Spare us crusading zeal and paperwork
WHEN Tony Blair launched his proposals to revolutionise teachers' pay and working conditions at an Essex school two years ago, his entourage changed all the plans the staff had for the event.
And it is this "dictatorial" and "heavy-handed" approach that has marred Labour's first term in office, according to Dr Chris Nicholls, head of Moulsham high school, a 1,600-pupil comprehensive in Chelmsford, where 69 per cent of pupils achieved at least five good GCSEs last summer.
Although in sympathy with Labour's passion for raising standards, he believes the endless initiatives that have emerged from the Department for Education and Employment since 1997 have left teachers feeling demoralised and over-burdened.
He said: "That the Government is committed to education is beyond doubt and it does seem to have succeeded in lifting standards, although most of the efforts have so far been focused on primary schools.
"But their approach has simply been too prescriptive and over-the-top.
"Extra cash is provided, but only to those willing to do exactly as they're told, whereas I would like to have more freedom and creativity to use resources as I see fit. That said, we have enjoyed greater funding since Labour came to power and investment in school buildings is greater than we have had for years."
Bureaucracy is Dr Nicholls' other major gripe. While welcoming the philosophy behind initiatives such as performance management and target-setting for heads, he said the amount of procedure and paperwork that accompanies them is "staggering".
"We don't seem to be able to do anything in schools these days without filling out forms. I have been appointing staff to promoted posts ever since I ecame head 10 years ago and I was perfectly capable of doing it without all the forms, appeals and assessors that go with the threshold process. We are now living in a bureaucratic nightmare.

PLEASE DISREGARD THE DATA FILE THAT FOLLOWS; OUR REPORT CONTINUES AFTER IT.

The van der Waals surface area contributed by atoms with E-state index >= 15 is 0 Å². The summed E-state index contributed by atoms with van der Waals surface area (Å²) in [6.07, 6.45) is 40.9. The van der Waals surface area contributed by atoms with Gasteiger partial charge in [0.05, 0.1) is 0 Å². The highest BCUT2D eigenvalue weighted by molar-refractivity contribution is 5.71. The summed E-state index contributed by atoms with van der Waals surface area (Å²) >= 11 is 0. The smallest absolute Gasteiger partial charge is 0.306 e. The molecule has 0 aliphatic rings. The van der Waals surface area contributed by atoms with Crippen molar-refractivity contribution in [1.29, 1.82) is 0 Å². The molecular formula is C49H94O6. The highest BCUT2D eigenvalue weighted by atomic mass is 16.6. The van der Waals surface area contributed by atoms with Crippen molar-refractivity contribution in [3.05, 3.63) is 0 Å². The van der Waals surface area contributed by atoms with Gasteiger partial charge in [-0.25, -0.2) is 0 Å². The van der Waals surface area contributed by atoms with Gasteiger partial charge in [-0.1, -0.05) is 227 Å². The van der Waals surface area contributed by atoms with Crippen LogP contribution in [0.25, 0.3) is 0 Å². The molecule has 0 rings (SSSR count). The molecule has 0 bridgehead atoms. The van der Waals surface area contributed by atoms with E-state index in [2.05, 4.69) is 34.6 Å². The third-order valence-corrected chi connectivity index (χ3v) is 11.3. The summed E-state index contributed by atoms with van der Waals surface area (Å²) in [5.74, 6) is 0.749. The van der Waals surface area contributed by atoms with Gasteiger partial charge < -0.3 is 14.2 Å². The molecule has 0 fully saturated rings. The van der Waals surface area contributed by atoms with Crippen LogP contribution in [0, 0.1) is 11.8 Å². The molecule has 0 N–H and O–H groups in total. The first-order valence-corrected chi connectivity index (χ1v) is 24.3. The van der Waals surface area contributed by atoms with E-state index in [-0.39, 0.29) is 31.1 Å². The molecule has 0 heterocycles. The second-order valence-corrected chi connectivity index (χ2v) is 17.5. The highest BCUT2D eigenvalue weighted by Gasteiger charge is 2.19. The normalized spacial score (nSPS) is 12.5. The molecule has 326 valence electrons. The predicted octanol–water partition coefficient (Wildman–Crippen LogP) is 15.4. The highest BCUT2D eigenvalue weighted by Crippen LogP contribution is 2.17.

"The net effect of everything is that while there has undeniably been success in raising standards, teachers feel over-burdened and under-valued with little respect from pupils and society at large. It has got to the stage where nobody wants to teach any more."
Dr Nicholls, 50, believes tackling the recruitment crisis currently overshadowing the profession should be Labour's top priority in the run-up to the election.
Offering higher salaries and re-emphasising the importance of the teacher's job would be key to this, while radically reforming the Office for Standards in Education in favour of helping schools towards self-inspection would be another positive step. Dr Nicholls would also like to see an overhaul of the central funding system which he believes is unfair.
He is particularly against the Government's plans to extend to 1,000 the number of specialist schools that are rewarded with extra funding for concentrating on subjects such as technology, languages and sports.
Such a policy, he says, will inevitably create a "two-tier education system" with only a quarter of secondary children benefiting from extra resources at the expense of the rest.
On balance, however, Dr Nicholls feels that Labour is heading in the right direction and that Education Secretary David Blunkett has the support and trust of the majority of the profession.
"I don't feel let down by Labour and I have no doubt that they will win the next election," he said. "I just hope that the greater maturity of a second term will take away some of the crusading zeal that has left many of us feeling totally overwhelmed."